Set forth below is certain information relating to our current executive officers and key employees other than Mr. Gonzalez. Biographical information with respect to Mr. Gonzalez is set forth above under “Proposal 1 – Election of Directors.”

Marek Bakun , 46, has served as our Chief Financial Officer since October 2013 and as our Executive Vice President since May 2014. Prior to joining us in 2013, Mr. Bakun served as Chief Financial Officer and Treasurer of Orleans Homebuilders, Inc., a homebuilding company, in Bensalem, Pennsylvania from February 2011 until October 2013. From October 2010 to February 2011, Mr. Bakun served in a senior finance position for MDC Holdings, Inc., a homebuilder which builds under the name Richmond American Homes, where he provided financial analysis in connection with systems implementations in two of the company’s U.S. markets and provided financial analysis on other initiatives. From April 2008 to October 2010, Mr. Bakun served as Chief Financial Officer and Treasurer for Mattamy Homes Corporation with responsibility for five U.S. markets. From 1999 to April 2008, Mr. Bakun served in positions of increasing responsibility for Morrison Homes, which merged into Taylor Morrison Home Corporation during his tenure, and was appointed Vice President and Chief Financial Officer in August 2006.

Kenneth M. Borick , 57, has served as our Senior Vice President, General Counsel and Corporate Secretary since February 2012. From September 2000 until February 2012, Mr. Borick held various positions of increasing responsibility within St. Joe, primarily in the legal department. Mr. Borick has over twenty-five years of legal experience, which began with the private practice of law in South Carolina. Mr. Borick then spent seven years with The Walt Disney Company prior to joining us in 2000.

Patrick W. Murphy , 47, has served as our Senior Vice President, Operations since October 2012. From March 2006 until October 2012, Mr. Murphy served as the General Manager of the WaterColor Inn & Resort, our wholly owned resort. Prior to joining us, Mr. Murphy held various management positions with Five Diamond and Five Star Resorts, including Nemacolin Woodlands Resort from 2004 to 2006 and Sea Island Company from 2001 to 2004.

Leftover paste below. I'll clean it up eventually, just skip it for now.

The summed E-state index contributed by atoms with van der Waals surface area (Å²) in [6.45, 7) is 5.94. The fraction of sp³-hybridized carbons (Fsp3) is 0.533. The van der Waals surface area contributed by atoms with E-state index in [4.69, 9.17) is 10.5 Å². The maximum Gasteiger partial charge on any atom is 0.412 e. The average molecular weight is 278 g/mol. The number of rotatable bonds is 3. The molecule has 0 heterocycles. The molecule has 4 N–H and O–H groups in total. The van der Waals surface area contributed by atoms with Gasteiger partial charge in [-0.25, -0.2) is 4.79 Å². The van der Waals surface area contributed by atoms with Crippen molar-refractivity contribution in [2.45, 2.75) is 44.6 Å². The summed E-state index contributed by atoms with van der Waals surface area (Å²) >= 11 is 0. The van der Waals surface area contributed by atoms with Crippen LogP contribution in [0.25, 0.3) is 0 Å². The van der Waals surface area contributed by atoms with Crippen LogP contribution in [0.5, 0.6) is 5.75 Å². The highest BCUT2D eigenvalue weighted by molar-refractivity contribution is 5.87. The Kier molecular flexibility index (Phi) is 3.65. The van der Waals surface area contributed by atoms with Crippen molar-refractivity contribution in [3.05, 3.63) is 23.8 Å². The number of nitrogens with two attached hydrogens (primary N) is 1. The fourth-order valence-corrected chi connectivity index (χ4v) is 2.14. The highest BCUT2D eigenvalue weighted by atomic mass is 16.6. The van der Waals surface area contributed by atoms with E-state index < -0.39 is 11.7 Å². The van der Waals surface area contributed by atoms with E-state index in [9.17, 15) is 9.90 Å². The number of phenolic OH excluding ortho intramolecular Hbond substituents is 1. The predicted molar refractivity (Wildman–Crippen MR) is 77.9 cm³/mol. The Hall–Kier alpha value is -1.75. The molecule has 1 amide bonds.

Susan Mermer , 58, has served as our Chief Accounting Officer since March 2016. Prior to joining us in 2016, Ms. Mermer served as Vice President and Corporate Controller of Lighting Science Group Corporation, a lighting solutions company, in Melbourne, Florida from August 2009 until March 2016. From February 2007 to June 2009, Ms. Mermer served in various accounting roles at The Goldfield Corporation, an electrical construction and real estate development company, in Melbourne, Florida. From August 2000 to February 2007, Ms. Mermer served as Executive Vice President and Chief Financial Officer of eMerge Interactive, Inc., a technology company, located in Sebastian, Florida. Ms. Mermer began her career in public accounting at KPMG, where she worked for eight years providing audit services to multiple companies, including SEC reporting companies and real estate entities, and ending her position with KPMG as Audit Manager.

 

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LOGO

 

 

COMPENSATION DISCUSSION AND ANALYSIS

 

 

This Compensation Discussion and Analysis is designed to provide our shareholders with a clear understanding of our compensation philosophy and objectives, the compensation-setting process, and the 2017 compensation of our named executive officers (identified below), who we sometimes refer to as our NEOs. As discussed in Proposal 3 on page 34, we are conducting our annual Say on Pay vote that requests your approval of the compensation of our NEOs as described in this section and in the tables and accompanying narrative contained in “Executive Compensation.” To assist you with this vote, you should review our compensation philosophies, the design of our executive compensation programs and why we believe that our current compensation contributed to our financial performance in 2017 and will contribute to our financial performance in the future.